Surge in West Nile Virus Cases Has Orange County on High Alert
Public officials in Orange County are urging residents to take precautions following a series of West Nile Virus cases. A total of 11 human infections were reported as of Thursday, including six in Santa Anta and one each in Costa Mesa, Orange, and Laguna Niguel. In addition, a whopping 80 percent of mosquitoes tested in the county have come back positive for West Nile, compared to just 10 percent last year. Ninety percent of dead birds collected have also tested positive.
As always, officials are pleading with residents to eliminate any standing water.
“Mosquitoes can breed in (stagnant water) the size of a bottle cap,” said Santa Ana spokesman Tanya Lyon. “But most of the positive batches were in above-ground pools.”
Residents are also encouraged to use insect repellant containing DEET and avoid the outdoors during nighttime, especially without proper clothing.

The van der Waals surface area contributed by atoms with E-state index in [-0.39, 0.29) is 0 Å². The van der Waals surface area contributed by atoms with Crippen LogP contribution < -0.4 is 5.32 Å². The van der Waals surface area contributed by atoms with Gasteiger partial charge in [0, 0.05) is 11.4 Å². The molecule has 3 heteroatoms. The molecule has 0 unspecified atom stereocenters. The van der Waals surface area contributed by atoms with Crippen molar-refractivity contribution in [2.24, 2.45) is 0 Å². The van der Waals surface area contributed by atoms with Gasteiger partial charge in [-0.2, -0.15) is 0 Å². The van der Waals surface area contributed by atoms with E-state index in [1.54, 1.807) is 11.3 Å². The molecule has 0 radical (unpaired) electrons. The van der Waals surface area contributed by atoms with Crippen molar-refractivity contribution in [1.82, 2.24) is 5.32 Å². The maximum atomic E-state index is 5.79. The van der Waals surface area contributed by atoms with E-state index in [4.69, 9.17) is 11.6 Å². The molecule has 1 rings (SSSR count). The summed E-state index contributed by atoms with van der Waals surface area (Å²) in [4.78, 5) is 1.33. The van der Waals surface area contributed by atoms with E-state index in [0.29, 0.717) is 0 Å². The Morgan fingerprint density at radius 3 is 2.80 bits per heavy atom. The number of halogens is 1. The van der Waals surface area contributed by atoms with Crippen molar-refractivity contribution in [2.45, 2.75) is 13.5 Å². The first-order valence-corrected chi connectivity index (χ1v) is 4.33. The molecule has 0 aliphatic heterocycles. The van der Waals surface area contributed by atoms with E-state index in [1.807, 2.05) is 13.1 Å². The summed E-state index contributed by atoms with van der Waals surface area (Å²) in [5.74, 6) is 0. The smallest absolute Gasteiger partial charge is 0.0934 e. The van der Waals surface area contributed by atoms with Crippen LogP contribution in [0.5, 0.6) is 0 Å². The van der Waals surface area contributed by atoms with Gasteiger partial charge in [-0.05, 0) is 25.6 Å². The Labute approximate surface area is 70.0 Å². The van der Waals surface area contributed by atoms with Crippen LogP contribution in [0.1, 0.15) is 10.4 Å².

Meanwhile, the Orange County Vector Control District (OCVD) is turning to specially-bred fish that eat mosquitoes to help combat the problem.
“We go to the resident’s home and with permission and put the fish inside the pool,” said OCVCD Director of Scientific Technical Services Robert Cummings. “The fish will live in the water in the pool and then eat the mosquitoes.
On Thursday, Los Angeles County also recorded its first two human cases of West Nile for 2014. Two adults have died from the virus so far this year—one in Sacramento County and the other in Shasta County. West Nile Virus first appeared in the United States in 1999. Most who contract it will show no signs or symptoms; those who do experience flu-like symptoms including fever, aches, rash, and swollen lymph glands which can vary in duration and severity.
Read more about Orange County’s mounting West Nile Virus cases here.